The sheep and lamb situation

MISSING IMAGE

Material Information

Title:
The sheep and lamb situation
Physical Description:
30 no. : ; 28 cm.
Language:
English
Creator:
United States -- Bureau of Agricultural Economics
Publisher:
U.S. Dept. of Agriculture, Bureau of Agricultural Economics
Place of Publication:
Washington
Publication Date:
Frequency:
monthly
regular

Subjects

Subjects / Keywords:
Sheep industry -- Marketing -- Statistics -- Periodicals -- United States   ( lcsh )
Lamb meat industry -- Statistics -- Periodicals -- United States   ( lcsh )
Genre:
serial   ( sobekcm )
federal government publication   ( marcgt )
statistics   ( marcgt )
periodical   ( marcgt )

Notes

Statement of Responsibility:
United States Department of Agriculture, Bureau of Agricultural Economics.
Dates or Sequential Designation:
SLS-1 (Jan. 1937)-
Dates or Sequential Designation:
Ceased with SLS-30 (June 1939).
General Note:
Title from caption.
General Note:
Latest issue consulted: SLS-24 (Dec. 20, 1938).

Record Information

Source Institution:
University of Florida
Rights Management:
All applicable rights reserved by the source institution and holding location.
Resource Identifier:
oclc - 01642958
ocm01642958
Classification:
lcc - HD9436.U5 A2
System ID:
AA00011235:00001

Related Items

Succeeded by:
Hog situation
Succeeded by:
Beef cattle situation
Succeeded by:
Livestock situation

Full Text

A lITE STATES DEPARTi.WF"T OF AC-RICULTIjLRE
Buri.r u. of Agricilt :,i Econ:c.i.a:


SLS-2 Fe rr...- ,- i .7


TiE EEhF JAUTL LAMPE SITUATIOIT





Pr'ospe- cts for jpp:lie: To-d pric-:-2 f te-p I D'll 1:J: ni-:e Ci:L_''i.

little since iss-uranc: of the J:..-i' r.y situi.:tl i rt :F L rt i r.imr th h.. The A.-

ai.nce iin l'-i"Ub ric ? in i te .Decriimber ritui e ri-i; Jr:n,.r;- 'ns faiiri;- well

rn tA.titjinreri iLrring the. r,-mqainiR Cr -.f J:.n_, r;' ar i,-i e.i Febr r.. IT :. pecte

slco.uij- t.r of heer ,j. i :;nb- in Jai.-i.-' v'". tr,- i.rf-st for the month onr

reco ri.

Altho_.ish the number -of heep :nd i :tb- o:n feed. on J -.iL..r-' 1, -'._., .'. F

slihtl:, s.ma ller thn ;--:: r e:-.rlier, the :LuKb'er o 'f sto2 : :hcp '7:.- : 1r,:R r.

The l .-rger nrmnber r.f -t.,.- '. h ep .7 5 t: r-.i. t of trhe i ..c n 1? 1: r i.ntb r i-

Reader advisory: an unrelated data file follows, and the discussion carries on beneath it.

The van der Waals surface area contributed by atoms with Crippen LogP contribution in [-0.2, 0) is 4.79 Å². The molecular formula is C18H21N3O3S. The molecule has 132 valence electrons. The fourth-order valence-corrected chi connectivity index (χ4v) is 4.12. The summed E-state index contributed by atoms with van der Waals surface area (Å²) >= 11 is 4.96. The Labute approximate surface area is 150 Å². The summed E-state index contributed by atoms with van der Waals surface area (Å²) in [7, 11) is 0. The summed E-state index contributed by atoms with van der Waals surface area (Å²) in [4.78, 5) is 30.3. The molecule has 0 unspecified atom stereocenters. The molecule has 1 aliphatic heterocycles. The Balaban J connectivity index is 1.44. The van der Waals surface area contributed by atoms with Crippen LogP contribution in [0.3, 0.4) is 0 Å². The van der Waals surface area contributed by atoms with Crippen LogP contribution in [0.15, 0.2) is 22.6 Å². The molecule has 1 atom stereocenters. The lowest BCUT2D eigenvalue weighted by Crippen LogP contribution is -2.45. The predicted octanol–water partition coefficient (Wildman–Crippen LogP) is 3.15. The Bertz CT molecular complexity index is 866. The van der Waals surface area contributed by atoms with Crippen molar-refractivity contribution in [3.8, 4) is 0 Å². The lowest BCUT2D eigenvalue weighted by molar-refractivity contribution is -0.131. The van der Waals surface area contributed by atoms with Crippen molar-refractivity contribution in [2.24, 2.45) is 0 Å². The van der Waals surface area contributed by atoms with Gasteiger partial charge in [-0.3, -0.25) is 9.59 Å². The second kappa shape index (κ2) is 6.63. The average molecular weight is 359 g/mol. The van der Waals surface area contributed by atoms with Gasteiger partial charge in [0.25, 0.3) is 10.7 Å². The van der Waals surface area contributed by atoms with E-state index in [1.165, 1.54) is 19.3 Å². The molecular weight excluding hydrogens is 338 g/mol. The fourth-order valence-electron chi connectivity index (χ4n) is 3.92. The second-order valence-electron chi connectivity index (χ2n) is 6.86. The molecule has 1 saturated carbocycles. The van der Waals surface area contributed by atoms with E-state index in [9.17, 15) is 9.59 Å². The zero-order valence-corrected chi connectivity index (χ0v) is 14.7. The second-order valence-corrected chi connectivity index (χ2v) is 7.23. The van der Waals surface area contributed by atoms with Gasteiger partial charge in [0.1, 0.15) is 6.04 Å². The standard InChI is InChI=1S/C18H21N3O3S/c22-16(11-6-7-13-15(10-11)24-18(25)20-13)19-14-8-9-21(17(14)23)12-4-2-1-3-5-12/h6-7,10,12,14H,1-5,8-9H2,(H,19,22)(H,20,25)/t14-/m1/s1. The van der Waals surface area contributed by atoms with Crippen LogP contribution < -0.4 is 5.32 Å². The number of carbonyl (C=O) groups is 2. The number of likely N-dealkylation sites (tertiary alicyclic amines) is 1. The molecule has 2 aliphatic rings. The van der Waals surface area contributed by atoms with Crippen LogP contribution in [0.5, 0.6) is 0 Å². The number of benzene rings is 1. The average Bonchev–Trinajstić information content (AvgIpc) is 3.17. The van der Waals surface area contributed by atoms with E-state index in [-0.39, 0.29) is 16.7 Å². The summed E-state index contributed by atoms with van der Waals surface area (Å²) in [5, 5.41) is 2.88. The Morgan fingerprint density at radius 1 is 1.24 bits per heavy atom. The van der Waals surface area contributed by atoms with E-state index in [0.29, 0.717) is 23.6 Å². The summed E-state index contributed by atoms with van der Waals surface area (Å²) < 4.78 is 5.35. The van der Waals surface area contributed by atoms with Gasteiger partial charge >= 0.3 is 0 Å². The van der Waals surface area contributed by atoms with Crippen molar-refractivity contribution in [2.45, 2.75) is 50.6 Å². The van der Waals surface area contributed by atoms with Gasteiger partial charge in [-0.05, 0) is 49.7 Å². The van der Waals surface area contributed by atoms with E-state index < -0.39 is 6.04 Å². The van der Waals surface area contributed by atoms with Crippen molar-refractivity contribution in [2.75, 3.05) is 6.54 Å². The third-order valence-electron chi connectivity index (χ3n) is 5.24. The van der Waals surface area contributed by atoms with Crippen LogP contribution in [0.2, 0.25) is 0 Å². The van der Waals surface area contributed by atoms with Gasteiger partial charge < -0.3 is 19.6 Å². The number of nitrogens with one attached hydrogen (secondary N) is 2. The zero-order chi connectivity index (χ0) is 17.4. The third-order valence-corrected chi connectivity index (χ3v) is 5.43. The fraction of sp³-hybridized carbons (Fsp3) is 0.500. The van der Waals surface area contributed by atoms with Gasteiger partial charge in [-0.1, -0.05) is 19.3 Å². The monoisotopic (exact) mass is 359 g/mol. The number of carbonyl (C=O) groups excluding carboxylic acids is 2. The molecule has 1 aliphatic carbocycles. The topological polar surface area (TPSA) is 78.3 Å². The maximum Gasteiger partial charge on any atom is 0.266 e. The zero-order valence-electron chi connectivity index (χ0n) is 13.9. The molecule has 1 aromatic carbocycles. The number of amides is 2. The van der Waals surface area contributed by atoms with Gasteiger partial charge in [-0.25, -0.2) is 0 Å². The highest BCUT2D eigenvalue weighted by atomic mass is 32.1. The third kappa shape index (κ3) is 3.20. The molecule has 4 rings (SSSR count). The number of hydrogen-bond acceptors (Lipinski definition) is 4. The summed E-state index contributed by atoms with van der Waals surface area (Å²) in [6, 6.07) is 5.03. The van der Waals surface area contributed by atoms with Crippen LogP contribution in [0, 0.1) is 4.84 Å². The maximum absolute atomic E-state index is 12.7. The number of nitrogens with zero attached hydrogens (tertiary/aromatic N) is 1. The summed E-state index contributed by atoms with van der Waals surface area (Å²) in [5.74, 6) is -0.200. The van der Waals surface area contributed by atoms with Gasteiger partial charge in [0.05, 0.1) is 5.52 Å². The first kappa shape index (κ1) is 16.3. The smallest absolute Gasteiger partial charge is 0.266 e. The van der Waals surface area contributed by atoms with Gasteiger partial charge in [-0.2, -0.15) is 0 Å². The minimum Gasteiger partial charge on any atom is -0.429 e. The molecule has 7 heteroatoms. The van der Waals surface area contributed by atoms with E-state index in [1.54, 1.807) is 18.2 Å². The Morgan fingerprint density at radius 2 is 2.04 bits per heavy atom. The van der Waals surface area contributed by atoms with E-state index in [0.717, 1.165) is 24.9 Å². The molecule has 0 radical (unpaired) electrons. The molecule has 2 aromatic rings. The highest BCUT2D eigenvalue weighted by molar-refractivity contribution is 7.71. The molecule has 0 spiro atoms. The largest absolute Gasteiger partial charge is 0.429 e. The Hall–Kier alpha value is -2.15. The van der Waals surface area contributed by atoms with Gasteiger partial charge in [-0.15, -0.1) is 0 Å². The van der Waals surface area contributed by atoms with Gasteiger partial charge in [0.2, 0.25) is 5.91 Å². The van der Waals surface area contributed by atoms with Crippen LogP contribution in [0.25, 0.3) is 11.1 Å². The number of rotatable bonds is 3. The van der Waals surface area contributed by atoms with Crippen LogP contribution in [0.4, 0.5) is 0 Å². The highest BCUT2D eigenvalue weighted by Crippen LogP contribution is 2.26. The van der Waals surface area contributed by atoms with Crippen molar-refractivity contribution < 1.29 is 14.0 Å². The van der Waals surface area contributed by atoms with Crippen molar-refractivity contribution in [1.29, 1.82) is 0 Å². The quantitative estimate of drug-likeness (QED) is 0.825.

Tex-os, '-,ier- the tot:Jl nmf it.r of -.hCeJ. ni lJ-.,bs .on .T:.. .ry,- i re ..,-C .a. a !n-

nigh record -D In ii-e rl- li oti r St at- ti' ii'lb.-r .of 'toDk nee w:. s,0.11 r

tvirn r ;,' e r eirli. 'r.

In vi ew of the ? ll.:-rn r "u.-. r -jf .lant,. orn feedi 1 J-.r'.--r i .id the

l--a'rge -i:rk.-t upp.,lie: in J 4L'u.L-r;.., it i-. e:r-..-ctel. ttn:..t the iniube? o:f h--ee :'vild

lamrbs sIusht rei ii rede? ,- .-ice,' 'onii- .iu.rini- the rFmi .inier :f the I.'ii-r.7

fe3..-icrm' m.rketinc s s.aon (up to H.;. 1, l'2.-.7 .rnd will b-e sm ller th : ;-nr

,:.rlier. M'-,'.-tiig, of e'.; crop I1, i :. fro.r. C:alifornia ,prob.-.bl; .will be later

than usi..,i t i '- ;-e.r b.c.: of u.nf. i:or ble we :, t'er -'Iid feeding I cona i i'ui .

Howve'. r, a I r e ,r-r":et tlovemr, t of ctr.as -f, t ,e rl1 in-. from T'e:-:-- urin

April rrid MIa i; probably.

1.c-uISe of the erp.ected de re .:.- i:, i lAiu-hter s..pp i.ei of shi .:p :.d':

ler:ibe an"id the pros ect for co.t inued i.iprovrem t il t" iI :i :'

l.-irib, prices for lrnb. probably; will *-. e' .omc-whrit d ,.irn th 4-1et-' 5 t fl t .

U.S DEPOSITORY


- ----- ------------ -----~~e





SLSL2


Prices for sr.ring lambs in 1I?" will be supported by a stronger demand

situation than in 12bI, but the volume of such lambs to be marketed is

now very uncertain.

Recent Developments

E:l-.rojnd.- The trend of prices of sheep and lambs
has been uopward since 13 '. The level of prices in 19'?6 was
more than 50 percent hi h. r than in 1932. Thc rise in prices
the pait 4 years has been due chiefly to improvement in the
demand for dressed lambs and anvr:..ci:g prices for wool and
pelts. After having been maintained at a relatively high
level in the first half of 19-,'6, prices of lamb declined
steadily from July through November. A sharp rise occurred,
however, in late December and early January.

Recent adv-ace in lamb prices fairly well m'aI.t Li.ied.- The advance
in the price of slaughter lambs wvnich began in late December continued through
the first half of January. After declining slightly in the third week of
January, lemnb prices recovered at the end of the month, and in the second
week of February they again reached the high level of mid-January. The top
price of $11 for lambs at Chic.go, paid during the week ended Janu:r;: 16 :Aid
again during the week ended February 13, was the highest since July and
nearly $2 above the low point of late November.

Prices of slaughter ewes strengthened almost steadily during Januar;,
and for thu first time in several months prices of both slaughter lambs and
ewes at Chic-ao were hi.--,r than those a year earlier. Prices of feeding
lambs at Omaha in January aver-.e-d 1a.:- tr than in December but they were
still somewhat below the level of the corresponding month a year earlier.
Wholesale prices of lamb carcasses also rose in January following a decline
in December.

Slaughter supplies of lambs large.- Inrpe.ited zsr..a-hter of sheep -.nd
lambs in January was the largest for the month on record. The slaughter fcr
the month of 1,700,000 head was 8 r..rcent larger than that for December cnd
10 percent larger than that for the co:'):.rcml~ndinI :month a year earlier. T.:e
receipts at seven markets for the 3 weeks ended February 13 were less then
the Iaverage for other recent weeks and for the comparable period in 1396.
The bulk of the suiply in January consisted of fed Vestern lambs as is u.u?.l
for this time of year. :. ;~t of thesu w+7re of good to ci'.cice quality. T'.,
court i'.ue-d scarcity'of native lambs at most markets reflects partly the decrease
in lamb feelin:; in the Western Gorn clt wnich was occasioned by the se.vre